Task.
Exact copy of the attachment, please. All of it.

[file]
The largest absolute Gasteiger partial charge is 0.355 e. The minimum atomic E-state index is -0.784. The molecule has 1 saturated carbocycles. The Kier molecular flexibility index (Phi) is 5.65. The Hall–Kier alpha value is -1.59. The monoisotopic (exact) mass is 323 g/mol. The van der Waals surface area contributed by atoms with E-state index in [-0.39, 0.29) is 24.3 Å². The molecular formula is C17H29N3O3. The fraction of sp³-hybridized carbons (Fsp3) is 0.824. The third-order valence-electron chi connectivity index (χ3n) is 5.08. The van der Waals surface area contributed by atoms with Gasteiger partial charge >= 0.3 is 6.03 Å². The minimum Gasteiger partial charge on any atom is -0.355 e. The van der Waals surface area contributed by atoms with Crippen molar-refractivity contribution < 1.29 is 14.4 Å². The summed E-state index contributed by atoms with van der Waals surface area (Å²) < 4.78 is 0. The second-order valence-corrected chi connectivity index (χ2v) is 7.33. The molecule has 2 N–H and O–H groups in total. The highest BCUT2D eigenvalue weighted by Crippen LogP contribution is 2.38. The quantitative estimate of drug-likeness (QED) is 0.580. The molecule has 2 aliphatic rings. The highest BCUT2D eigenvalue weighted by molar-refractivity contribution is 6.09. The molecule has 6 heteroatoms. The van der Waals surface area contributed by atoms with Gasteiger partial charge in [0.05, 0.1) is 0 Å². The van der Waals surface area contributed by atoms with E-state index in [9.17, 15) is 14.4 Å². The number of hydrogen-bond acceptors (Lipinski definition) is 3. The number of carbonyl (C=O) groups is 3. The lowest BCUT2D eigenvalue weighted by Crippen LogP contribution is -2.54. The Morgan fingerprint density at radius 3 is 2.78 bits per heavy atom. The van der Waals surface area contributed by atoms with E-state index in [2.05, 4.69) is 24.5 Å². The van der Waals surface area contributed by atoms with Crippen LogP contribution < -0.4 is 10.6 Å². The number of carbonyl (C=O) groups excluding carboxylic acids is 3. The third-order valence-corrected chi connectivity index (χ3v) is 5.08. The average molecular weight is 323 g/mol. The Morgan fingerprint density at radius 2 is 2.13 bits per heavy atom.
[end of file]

The largest absolute Gasteiger partial charge is 0.355 e. The minimum atomic E-state index is -0.784. The molecule has 1 saturated carbocycles. The Kier molecular flexibility index (Phi) is 5.65. The Hall–Kier alpha value is -1.59. The monoisotopic (exact) mass is 323 g/mol. The van der Waals surface area contributed by atoms with E-state index in [-0.39, 0.29) is 24.3 Å². The molecular formula is C17H29N3O3. The fraction of sp³-hybridized carbons (Fsp3) is 0.824. The third-order valence-electron chi connectivity index (χ3n) is 5.08. The van der Waals surface area contributed by atoms with Gasteiger partial charge >= 0.3 is 6.03 Å². The minimum Gasteiger partial charge on any atom is -0.355 e. The van der Waals surface area contributed by atoms with Crippen molar-refractivity contribution < 1.29 is 14.4 Å². The summed E-state index contributed by atoms with van der Waals surface area (Å²) < 4.78 is 0. The second-order valence-corrected chi connectivity index (χ2v) is 7.33. The molecule has 2 N–H and O–H groups in total. The highest BCUT2D eigenvalue weighted by Crippen LogP contribution is 2.38. The quantitative estimate of drug-likeness (QED) is 0.580. The molecule has 2 aliphatic rings. The highest BCUT2D eigenvalue weighted by molar-refractivity contribution is 6.09. The molecule has 6 heteroatoms. The van der Waals surface area contributed by atoms with Gasteiger partial charge in [0.05, 0.1) is 0 Å². The van der Waals surface area contributed by atoms with E-state index in [9.17, 15) is 14.4 Å². The number of hydrogen-bond acceptors (Lipinski definition) is 3. The number of carbonyl (C=O) groups is 3. The lowest BCUT2D eigenvalue weighted by Crippen LogP contribution is -2.54. The Morgan fingerprint density at radius 3 is 2.78 bits per heavy atom. The van der Waals surface area contributed by atoms with E-state index in [2.05, 4.69) is 24.5 Å². The van der Waals surface area contributed by atoms with Crippen LogP contribution < -0.4 is 10.6 Å². The number of carbonyl (C=O) groups excluding carboxylic acids is 3. The third-order valence-corrected chi connectivity index (χ3v) is 5.08. The average molecular weight is 323 g/mol. The Morgan fingerprint density at radius 2 is 2.13 bits per heavy atom.